Is Canada’s housing sector growing? Or is it inflation?

Kunal Sawhney is the founder and CEO of Kalkine. He has extensive expertise in equity markets and adopts quantitative and qualitative stock selection practices

Inflation and growth are two different things. Inflation is an upward movement in the price of any product or service. By contrast, growth in any product or service means increased consumption. As a result, prices may or may not rise during growth phases because increased demand is met by increased supply, which keeps a check on price rise.

Canada’s housing market is among the most discussed subject in the country. However, to understand this subject, one must first know whether it is going through a growth spurt or just a price hike phase. Had it been the growth phenomenon, the government would not have stressed increasing the supply of affordable housing.

In her recent statement, finance minister Chrystia Freeland has categorically identified the threat of rising house prices, particularly for new Canadians and middle-class families.

Canada is becoming increasingly unaffordable

The situation is turning increasingly worrisome. In a report compiled by the Urban Reform Institute and the Frontier Centre for Public Policy, Vancouver ranks second in severely unaffordable major housing markets worldwide in the third quarter of 2020. Hong Kong tops the list, and Canadian city Toronto occupies the fifth spot. The report also highlights how median household income deteriorated in 2020. In Canada, the federal government is spending heavily on welfare schemes that include Emergency Wage Subsidy, Emergency Rent Subsidy, and Lockdown Support. The unaffordability of housing in Canadian cities during such critical times can lead to wider repercussions.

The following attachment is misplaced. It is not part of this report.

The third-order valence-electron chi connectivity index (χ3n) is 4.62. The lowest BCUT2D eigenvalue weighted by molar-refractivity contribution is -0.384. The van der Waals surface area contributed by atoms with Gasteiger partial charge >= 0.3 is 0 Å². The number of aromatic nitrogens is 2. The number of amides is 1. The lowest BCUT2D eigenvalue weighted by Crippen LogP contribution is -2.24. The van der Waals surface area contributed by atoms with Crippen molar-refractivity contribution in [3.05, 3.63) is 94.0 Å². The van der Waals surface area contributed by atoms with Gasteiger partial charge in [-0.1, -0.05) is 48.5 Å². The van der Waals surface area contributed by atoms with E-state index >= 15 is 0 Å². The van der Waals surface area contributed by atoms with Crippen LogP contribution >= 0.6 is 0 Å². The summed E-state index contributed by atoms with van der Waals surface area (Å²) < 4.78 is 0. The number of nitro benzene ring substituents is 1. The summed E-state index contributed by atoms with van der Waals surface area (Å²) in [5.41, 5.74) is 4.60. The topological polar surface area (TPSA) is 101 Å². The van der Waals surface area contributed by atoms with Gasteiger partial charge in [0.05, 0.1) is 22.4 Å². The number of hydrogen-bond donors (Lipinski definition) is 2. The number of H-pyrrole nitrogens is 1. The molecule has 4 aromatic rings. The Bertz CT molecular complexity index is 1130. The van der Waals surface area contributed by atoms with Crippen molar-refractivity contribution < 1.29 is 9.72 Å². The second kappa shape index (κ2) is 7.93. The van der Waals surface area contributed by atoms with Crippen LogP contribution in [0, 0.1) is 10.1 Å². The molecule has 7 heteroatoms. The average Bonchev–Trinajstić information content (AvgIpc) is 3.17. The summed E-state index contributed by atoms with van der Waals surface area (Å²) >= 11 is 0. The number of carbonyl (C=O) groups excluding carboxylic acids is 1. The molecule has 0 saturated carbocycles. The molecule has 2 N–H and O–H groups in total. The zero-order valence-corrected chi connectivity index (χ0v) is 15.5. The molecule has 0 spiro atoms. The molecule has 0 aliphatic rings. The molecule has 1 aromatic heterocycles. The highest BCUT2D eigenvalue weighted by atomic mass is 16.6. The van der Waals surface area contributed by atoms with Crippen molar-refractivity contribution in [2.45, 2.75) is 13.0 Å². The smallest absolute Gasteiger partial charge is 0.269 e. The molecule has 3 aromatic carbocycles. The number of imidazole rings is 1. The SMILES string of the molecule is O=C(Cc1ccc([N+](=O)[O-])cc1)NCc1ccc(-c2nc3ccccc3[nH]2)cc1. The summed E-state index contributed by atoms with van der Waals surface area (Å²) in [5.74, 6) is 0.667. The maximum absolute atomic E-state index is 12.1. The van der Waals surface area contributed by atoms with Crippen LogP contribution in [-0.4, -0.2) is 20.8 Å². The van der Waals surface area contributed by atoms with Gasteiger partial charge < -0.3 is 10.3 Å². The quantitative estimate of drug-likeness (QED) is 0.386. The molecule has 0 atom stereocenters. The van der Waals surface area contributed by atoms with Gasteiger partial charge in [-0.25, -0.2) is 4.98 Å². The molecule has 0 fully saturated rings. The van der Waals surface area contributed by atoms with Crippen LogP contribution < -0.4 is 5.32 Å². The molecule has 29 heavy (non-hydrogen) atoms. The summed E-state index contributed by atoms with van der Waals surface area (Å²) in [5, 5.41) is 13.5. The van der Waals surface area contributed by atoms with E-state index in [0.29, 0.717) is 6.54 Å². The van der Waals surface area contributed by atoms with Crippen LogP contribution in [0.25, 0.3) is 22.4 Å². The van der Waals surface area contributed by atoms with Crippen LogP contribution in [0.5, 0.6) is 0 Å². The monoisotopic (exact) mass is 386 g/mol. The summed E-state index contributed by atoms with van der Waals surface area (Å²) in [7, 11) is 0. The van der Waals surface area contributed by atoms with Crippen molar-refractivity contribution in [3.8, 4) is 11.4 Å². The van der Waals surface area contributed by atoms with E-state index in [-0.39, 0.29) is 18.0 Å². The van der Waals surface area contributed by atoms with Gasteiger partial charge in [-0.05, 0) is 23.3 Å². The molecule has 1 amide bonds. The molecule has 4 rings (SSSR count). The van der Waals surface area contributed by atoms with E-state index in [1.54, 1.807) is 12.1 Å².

In a recent news conference, Bank of Canada Governor Tiff Macklem underscored these worries. He highlighted how ‘imbalances in the housing sector and ‘high household indebtedness’ are two of the most problematic vulnerabilities faced by the Canadian economy. Most Canadians are availing cheap mortgage rates to bid heavily on a new house. The governor has warned how such unchecked bidding can ‘seriously damage’ the housing market and the wider Canadian economy.

Housing market stats reveal underlying pain

Housing market stats explain the problems underlying this sector. In April 2021, the average price of a house was nearly 42% more than a year ago. It can, by no measure, be termed as ‘growth’. Demand is high, and people are outbidding others to acquire a house at virtually any cost. The supply side has not and cannot grow in proportion to rising demand, and hence prices have skyrocketed.

Soon after Governor Macklem’s news conference, the Office of the Superintendent of Financial Institutions (OSFI) announced stricter lending norms. As of June 1, loan applicants will have to prove their financial capacity to repay the debt with at least a 5.25% interest rate. This is irrespective of whether the bank is ready to lend at a lower rate of interest.

However, OSFI’s announcement inadvertently hurts the prospects of vulnerable groups, including single parents, immigrants and young households. Whether it leads to a correction in housing prices is yet to be seen.

Inflation or growth?

As mentioned earlier, inflation cannot always mean growth. Annual inflation in Canada hit 3.4% in April 2021, but 2020’s subdued demand and prices played a major role in this. Crude and natural gas prices have seen more than a 30% rise in prices in 2021. A 3.4% inflation is hence understandable and manageable too.

However, inflation in the housing market is neither understandable nor manageable. On the contrary, it is making cities increasingly unaffordable, and as Governor Macklem notes, it will have an eventual ‘negative wealth effect’ and ‘reduction in household consumption’ over time.

The housing market is under pressure to cool down. Be it tougher mortgage rules or increased supply, targeted policy actions are required. A place in severely unaffordable major housing markets does not qualify as a celebratory feat. It is instead a testament to crowding out of middle income and other vulnerable groups in the country.

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